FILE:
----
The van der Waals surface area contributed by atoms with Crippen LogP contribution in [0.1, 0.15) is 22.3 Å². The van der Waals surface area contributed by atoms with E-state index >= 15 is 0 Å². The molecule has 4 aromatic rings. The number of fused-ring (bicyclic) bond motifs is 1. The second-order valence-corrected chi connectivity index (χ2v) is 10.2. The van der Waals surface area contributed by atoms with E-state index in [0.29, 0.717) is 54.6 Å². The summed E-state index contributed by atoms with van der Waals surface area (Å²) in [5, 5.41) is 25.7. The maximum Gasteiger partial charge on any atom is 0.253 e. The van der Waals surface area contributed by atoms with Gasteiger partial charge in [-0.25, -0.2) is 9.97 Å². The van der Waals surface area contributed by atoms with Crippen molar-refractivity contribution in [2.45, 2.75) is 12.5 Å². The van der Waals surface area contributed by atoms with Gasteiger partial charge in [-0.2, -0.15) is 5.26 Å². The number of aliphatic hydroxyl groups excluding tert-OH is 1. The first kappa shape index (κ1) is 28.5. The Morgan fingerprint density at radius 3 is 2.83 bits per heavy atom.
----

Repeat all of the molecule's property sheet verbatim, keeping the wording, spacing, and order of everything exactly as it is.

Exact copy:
The van der Waals surface area contributed by atoms with Crippen LogP contribution in [0.1, 0.15) is 22.3 Å². The van der Waals surface area contributed by atoms with E-state index >= 15 is 0 Å². The molecule has 4 aromatic rings. The number of fused-ring (bicyclic) bond motifs is 1. The second-order valence-corrected chi connectivity index (χ2v) is 10.2. The van der Waals surface area contributed by atoms with E-state index in [0.29, 0.717) is 54.6 Å². The summed E-state index contributed by atoms with van der Waals surface area (Å²) in [5, 5.41) is 25.7. The maximum Gasteiger partial charge on any atom is 0.253 e. The van der Waals surface area contributed by atoms with Gasteiger partial charge in [-0.25, -0.2) is 9.97 Å². The van der Waals surface area contributed by atoms with Crippen molar-refractivity contribution in [2.45, 2.75) is 12.5 Å². The van der Waals surface area contributed by atoms with Gasteiger partial charge in [-0.2, -0.15) is 5.26 Å². The number of aliphatic hydroxyl groups excluding tert-OH is 1. The first kappa shape index (κ1) is 28.5. The Morgan fingerprint density at radius 3 is 2.83 bits per heavy atom.